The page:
Other states joining Florida in revolt against rising property taxes
By Scott Wyman
South Florida Sun-Sentinel
April 18, 2007
In one YouTube video, an elderly woman in Pennsylvania explains how she lost her home because she couldn't afford her taxes. Cartoon characters in another clip mock a New Jersey city official for telling tax critics to move out of town.
Florida is far from alone in public outrage over property taxes.
Years of rapidly rising real estate values have ignited a tax revolt across the nation.
Battles are raging from Idaho to Texas to Vermont over whether to cut property taxes, cap government spending and change how homes and businesses are assessed. Grassroots taxpayer coalitions, business groups, local officials and labor unions have fought repeatedly over the past year about how to ease a record-high tax burden.
"What has happened has been staggering because governments are collecting twice as much in property taxes than they were just a few years ago," said Brian Phillips, spokesman for the nonpartisan Tax Foundation.
The Tax Foundation, which has long tracked tax policies around the country, concluded in a study this month that state and local taxes have hit an all-time high, accounting for 11 percent of personal income on average nationally.
Only 12 states have a smaller tax burden than Florida, with Alaska and New Hampshire the least taxed states and Vermont the highest taxed. But the real estate boom since 2001 has Florida moving up the ranks in taxation.
The taxable value of property has increased double-digit percentages for the past five years in Broward and Palm Beach counties. That has generated more than $2 billion in extra revenue for local governments in the two counties.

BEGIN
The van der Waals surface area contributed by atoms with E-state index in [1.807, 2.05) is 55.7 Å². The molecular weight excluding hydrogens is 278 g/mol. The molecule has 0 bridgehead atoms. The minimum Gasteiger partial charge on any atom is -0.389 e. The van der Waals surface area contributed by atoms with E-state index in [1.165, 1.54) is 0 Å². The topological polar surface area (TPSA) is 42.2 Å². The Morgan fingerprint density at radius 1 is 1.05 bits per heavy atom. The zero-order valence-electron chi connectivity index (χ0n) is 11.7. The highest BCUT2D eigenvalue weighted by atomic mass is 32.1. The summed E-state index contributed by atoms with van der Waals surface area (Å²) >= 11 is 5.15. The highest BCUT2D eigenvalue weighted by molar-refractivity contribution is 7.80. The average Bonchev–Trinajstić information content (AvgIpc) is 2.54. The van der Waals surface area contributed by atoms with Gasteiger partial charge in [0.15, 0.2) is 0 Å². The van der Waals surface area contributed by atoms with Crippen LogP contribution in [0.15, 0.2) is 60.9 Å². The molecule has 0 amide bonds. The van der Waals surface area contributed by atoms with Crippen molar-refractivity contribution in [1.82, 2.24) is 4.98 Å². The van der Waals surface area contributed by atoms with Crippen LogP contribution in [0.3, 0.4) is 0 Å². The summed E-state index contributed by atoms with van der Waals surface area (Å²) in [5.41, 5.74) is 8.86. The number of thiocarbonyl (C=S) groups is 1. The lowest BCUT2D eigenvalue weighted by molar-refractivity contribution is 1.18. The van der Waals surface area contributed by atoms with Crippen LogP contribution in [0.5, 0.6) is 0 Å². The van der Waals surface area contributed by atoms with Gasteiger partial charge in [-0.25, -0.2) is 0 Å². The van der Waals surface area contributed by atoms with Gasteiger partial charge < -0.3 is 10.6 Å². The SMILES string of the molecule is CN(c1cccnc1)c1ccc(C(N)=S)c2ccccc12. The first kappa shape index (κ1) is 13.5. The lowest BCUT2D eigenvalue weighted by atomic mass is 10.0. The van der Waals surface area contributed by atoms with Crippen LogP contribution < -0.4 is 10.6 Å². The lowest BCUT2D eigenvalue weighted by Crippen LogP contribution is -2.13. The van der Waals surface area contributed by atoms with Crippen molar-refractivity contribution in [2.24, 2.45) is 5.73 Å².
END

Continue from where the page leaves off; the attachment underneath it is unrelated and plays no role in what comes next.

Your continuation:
Legislators in Tallahassee could vote as early as this week on tax relief, and their proposals mirror what has been considered elsewhere.
Rhode Island capped local government spending, as has been suggested by Florida's House and Senate leaders. South Carolina, New Jersey and Idaho raised their sales tax 1 cent so they could cut property taxes, the same concept proposed by the Republican leadership of Florida's House.
Anti-tax activists caution that short-term fixes often win out because of politics. Legislators are loath to tackle sensitive issues of government duplication and employee pensions that will keep driving up costs and taxes, activists say.
Take New Jersey.
Gov. Jon Corzine urged lawmakers last year to think big about overhauling taxes. But pensions and government merger soon became forbidden subjects, particularly after government employees rallied at the Capitol and threatened to defeat politicians who disagree with them.
New Jersey homeowners will receive tax breaks this year of 10 percent to 20 percent depending on their income, but critics are questioning how the state will pay for the cuts, particularly without more attention to trimming government spending.
"They catered to the special interests and didn't give us true reform," said Cy Thannikary, chairman of Citizens for Property Tax Reform. "This is the greatest fraud ever perpetrated on the taxpayers of New Jersey." One of the biggest stumbling blocks lawmakers will face in Tallahassee is how to provide tax relief without deep cuts to services. Local government officials across the country have challenged tax cuts and spending caps as too destructive, just as their Florida counterparts are beginning to do.
When Connecticut Gov. Jodi Rell proposed an annual cap of 3 percent on local government spending increases last month, the mayors of the state's largest cities charged their communities would be thrown into chaos. Local officials in Texas made similar claims when a blue-ribbon panel suggested tightening spending caps there, a suggestion that has gone nowhere. The fights around the country over taxes also show Floridians shouldn't expect easy answers on who will benefit, how sustainable any tax cut is or whether spending caps on local government will succeed.
Texas lawmakers agreed to cut property taxes last year, but had to exceed limits set in the state constitution on spending to replace the lost property tax revenue at local school districts. In South Carolina, 20 school districts raised tax rates before new state spending caps went into effect.
Emerson Read, the leader of South Carolina's tax revolt, said the key to meaningful change is public involvement, like Tuesday's rally in Tallahassee of people demanding property tax relief. The 82-year-old Charleston real estate agent organized activists statewide last year and launched an ad campaign to sway reluctant lawmakers.
"Government had just gotten out of control, and a lot of people were hurting," Read said.